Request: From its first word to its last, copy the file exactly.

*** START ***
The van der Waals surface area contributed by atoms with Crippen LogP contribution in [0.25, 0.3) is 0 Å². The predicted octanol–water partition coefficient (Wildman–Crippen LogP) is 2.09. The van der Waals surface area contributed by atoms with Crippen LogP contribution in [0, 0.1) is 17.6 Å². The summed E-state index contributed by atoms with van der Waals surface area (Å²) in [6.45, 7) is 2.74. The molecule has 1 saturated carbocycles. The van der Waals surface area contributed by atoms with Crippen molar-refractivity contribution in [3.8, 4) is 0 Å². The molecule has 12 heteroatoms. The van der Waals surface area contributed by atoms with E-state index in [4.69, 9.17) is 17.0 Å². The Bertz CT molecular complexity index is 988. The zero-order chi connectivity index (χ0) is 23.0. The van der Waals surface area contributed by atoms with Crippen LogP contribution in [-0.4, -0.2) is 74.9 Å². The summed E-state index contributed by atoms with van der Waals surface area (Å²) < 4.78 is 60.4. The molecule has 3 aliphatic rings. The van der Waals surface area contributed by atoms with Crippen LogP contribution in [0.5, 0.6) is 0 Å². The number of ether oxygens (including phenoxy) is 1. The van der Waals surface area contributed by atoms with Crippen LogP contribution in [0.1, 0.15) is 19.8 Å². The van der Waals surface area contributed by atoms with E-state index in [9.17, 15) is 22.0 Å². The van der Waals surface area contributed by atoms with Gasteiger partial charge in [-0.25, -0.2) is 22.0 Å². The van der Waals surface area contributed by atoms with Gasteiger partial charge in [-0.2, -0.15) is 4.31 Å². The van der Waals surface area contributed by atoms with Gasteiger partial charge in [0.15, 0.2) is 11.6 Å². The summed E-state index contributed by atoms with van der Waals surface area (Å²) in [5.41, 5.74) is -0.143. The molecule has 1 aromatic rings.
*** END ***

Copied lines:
The van der Waals surface area contributed by atoms with Crippen LogP contribution in [0.25, 0.3) is 0 Å². The predicted octanol–water partition coefficient (Wildman–Crippen LogP) is 2.09. The van der Waals surface area contributed by atoms with Crippen LogP contribution in [0, 0.1) is 17.6 Å². The summed E-state index contributed by atoms with van der Waals surface area (Å²) in [6.45, 7) is 2.74. The molecule has 1 saturated carbocycles. The van der Waals surface area contributed by atoms with Crippen molar-refractivity contribution in [3.8, 4) is 0 Å². The molecule has 12 heteroatoms. The van der Waals surface area contributed by atoms with E-state index in [4.69, 9.17) is 17.0 Å². The Bertz CT molecular complexity index is 988. The zero-order chi connectivity index (χ0) is 23.0. The van der Waals surface area contributed by atoms with Crippen LogP contribution in [-0.4, -0.2) is 74.9 Å². The summed E-state index contributed by atoms with van der Waals surface area (Å²) < 4.78 is 60.4. The molecule has 3 aliphatic rings. The van der Waals surface area contributed by atoms with Crippen LogP contribution in [0.5, 0.6) is 0 Å². The number of ether oxygens (including phenoxy) is 1. The van der Waals surface area contributed by atoms with Crippen LogP contribution in [0.1, 0.15) is 19.8 Å². The van der Waals surface area contributed by atoms with E-state index in [9.17, 15) is 22.0 Å². The van der Waals surface area contributed by atoms with Gasteiger partial charge in [-0.25, -0.2) is 22.0 Å². The van der Waals surface area contributed by atoms with Gasteiger partial charge in [-0.2, -0.15) is 4.31 Å². The van der Waals surface area contributed by atoms with Gasteiger partial charge in [0.15, 0.2) is 11.6 Å². The summed E-state index contributed by atoms with van der Waals surface area (Å²) in [5.41, 5.74) is -0.143. The molecule has 1 aromatic rings.